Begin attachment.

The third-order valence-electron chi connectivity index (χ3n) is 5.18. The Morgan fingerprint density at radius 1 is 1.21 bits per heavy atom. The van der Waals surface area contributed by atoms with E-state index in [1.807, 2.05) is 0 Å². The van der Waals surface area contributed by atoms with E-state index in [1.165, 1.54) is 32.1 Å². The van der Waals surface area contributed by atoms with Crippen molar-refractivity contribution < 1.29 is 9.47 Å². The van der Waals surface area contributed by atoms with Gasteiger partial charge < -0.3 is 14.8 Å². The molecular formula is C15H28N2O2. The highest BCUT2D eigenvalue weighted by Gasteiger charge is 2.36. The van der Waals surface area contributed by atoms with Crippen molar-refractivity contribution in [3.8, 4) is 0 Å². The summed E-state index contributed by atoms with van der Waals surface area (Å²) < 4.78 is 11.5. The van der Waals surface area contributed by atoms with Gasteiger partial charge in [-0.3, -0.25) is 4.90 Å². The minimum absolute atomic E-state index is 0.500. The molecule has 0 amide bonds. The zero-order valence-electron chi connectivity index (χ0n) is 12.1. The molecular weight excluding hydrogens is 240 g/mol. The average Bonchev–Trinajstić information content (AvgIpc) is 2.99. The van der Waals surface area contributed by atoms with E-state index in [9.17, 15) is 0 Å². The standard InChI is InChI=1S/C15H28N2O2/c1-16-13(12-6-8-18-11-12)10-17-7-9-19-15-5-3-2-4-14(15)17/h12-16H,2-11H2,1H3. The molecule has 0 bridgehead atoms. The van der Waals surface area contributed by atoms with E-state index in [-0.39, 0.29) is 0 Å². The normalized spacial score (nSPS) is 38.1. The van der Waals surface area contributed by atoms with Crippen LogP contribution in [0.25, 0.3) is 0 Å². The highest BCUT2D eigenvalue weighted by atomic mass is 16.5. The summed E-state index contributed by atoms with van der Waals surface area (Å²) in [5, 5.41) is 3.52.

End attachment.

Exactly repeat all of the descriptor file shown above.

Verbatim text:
The third-order valence-electron chi connectivity index (χ3n) is 5.18. The Morgan fingerprint density at radius 1 is 1.21 bits per heavy atom. The van der Waals surface area contributed by atoms with E-state index in [1.807, 2.05) is 0 Å². The van der Waals surface area contributed by atoms with E-state index in [1.165, 1.54) is 32.1 Å². The van der Waals surface area contributed by atoms with Crippen molar-refractivity contribution < 1.29 is 9.47 Å². The van der Waals surface area contributed by atoms with Gasteiger partial charge < -0.3 is 14.8 Å². The molecular formula is C15H28N2O2. The highest BCUT2D eigenvalue weighted by Gasteiger charge is 2.36. The van der Waals surface area contributed by atoms with Crippen molar-refractivity contribution in [3.8, 4) is 0 Å². The summed E-state index contributed by atoms with van der Waals surface area (Å²) < 4.78 is 11.5. The van der Waals surface area contributed by atoms with Gasteiger partial charge in [-0.3, -0.25) is 4.90 Å². The minimum absolute atomic E-state index is 0.500. The molecule has 0 amide bonds. The zero-order valence-electron chi connectivity index (χ0n) is 12.1. The molecular weight excluding hydrogens is 240 g/mol. The average Bonchev–Trinajstić information content (AvgIpc) is 2.99. The van der Waals surface area contributed by atoms with E-state index in [9.17, 15) is 0 Å². The standard InChI is InChI=1S/C15H28N2O2/c1-16-13(12-6-8-18-11-12)10-17-7-9-19-15-5-3-2-4-14(15)17/h12-16H,2-11H2,1H3. The molecule has 0 bridgehead atoms. The van der Waals surface area contributed by atoms with E-state index in [-0.39, 0.29) is 0 Å². The normalized spacial score (nSPS) is 38.1. The van der Waals surface area contributed by atoms with Crippen LogP contribution in [0.25, 0.3) is 0 Å². The highest BCUT2D eigenvalue weighted by atomic mass is 16.5. The summed E-state index contributed by atoms with van der Waals surface area (Å²) in [5, 5.41) is 3.52.